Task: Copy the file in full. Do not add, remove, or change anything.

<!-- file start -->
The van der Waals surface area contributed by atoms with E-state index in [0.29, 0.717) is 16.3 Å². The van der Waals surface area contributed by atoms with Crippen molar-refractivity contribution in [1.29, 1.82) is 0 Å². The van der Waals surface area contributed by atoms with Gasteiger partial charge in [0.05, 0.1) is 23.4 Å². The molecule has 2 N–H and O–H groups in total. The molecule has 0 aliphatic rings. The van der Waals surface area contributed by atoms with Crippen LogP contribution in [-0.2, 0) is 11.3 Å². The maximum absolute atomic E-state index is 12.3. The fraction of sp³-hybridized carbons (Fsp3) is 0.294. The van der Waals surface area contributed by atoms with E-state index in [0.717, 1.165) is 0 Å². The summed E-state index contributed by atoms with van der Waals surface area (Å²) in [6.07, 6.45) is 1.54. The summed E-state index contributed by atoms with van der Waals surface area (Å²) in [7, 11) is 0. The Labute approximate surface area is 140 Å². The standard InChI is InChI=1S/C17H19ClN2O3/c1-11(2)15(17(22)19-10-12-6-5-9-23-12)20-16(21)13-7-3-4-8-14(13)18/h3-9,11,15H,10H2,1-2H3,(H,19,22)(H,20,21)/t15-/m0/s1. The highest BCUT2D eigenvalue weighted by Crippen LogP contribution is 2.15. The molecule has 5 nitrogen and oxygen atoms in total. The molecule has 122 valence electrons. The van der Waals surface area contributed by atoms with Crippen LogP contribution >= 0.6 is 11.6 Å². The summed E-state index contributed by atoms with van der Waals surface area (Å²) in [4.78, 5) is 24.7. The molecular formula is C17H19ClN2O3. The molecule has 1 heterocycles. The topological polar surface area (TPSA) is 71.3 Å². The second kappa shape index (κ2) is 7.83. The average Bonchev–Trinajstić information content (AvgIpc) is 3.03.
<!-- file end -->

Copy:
The van der Waals surface area contributed by atoms with E-state index in [0.29, 0.717) is 16.3 Å². The van der Waals surface area contributed by atoms with Crippen molar-refractivity contribution in [1.29, 1.82) is 0 Å². The van der Waals surface area contributed by atoms with Gasteiger partial charge in [0.05, 0.1) is 23.4 Å². The molecule has 2 N–H and O–H groups in total. The molecule has 0 aliphatic rings. The van der Waals surface area contributed by atoms with Crippen LogP contribution in [-0.2, 0) is 11.3 Å². The maximum absolute atomic E-state index is 12.3. The fraction of sp³-hybridized carbons (Fsp3) is 0.294. The van der Waals surface area contributed by atoms with E-state index in [0.717, 1.165) is 0 Å². The summed E-state index contributed by atoms with van der Waals surface area (Å²) in [6.07, 6.45) is 1.54. The summed E-state index contributed by atoms with van der Waals surface area (Å²) in [7, 11) is 0. The Labute approximate surface area is 140 Å². The standard InChI is InChI=1S/C17H19ClN2O3/c1-11(2)15(17(22)19-10-12-6-5-9-23-12)20-16(21)13-7-3-4-8-14(13)18/h3-9,11,15H,10H2,1-2H3,(H,19,22)(H,20,21)/t15-/m0/s1. The highest BCUT2D eigenvalue weighted by Crippen LogP contribution is 2.15. The molecule has 5 nitrogen and oxygen atoms in total. The molecule has 122 valence electrons. The van der Waals surface area contributed by atoms with Crippen LogP contribution >= 0.6 is 11.6 Å². The summed E-state index contributed by atoms with van der Waals surface area (Å²) in [4.78, 5) is 24.7. The molecular formula is C17H19ClN2O3. The molecule has 1 heterocycles. The topological polar surface area (TPSA) is 71.3 Å². The second kappa shape index (κ2) is 7.83. The average Bonchev–Trinajstić information content (AvgIpc) is 3.03.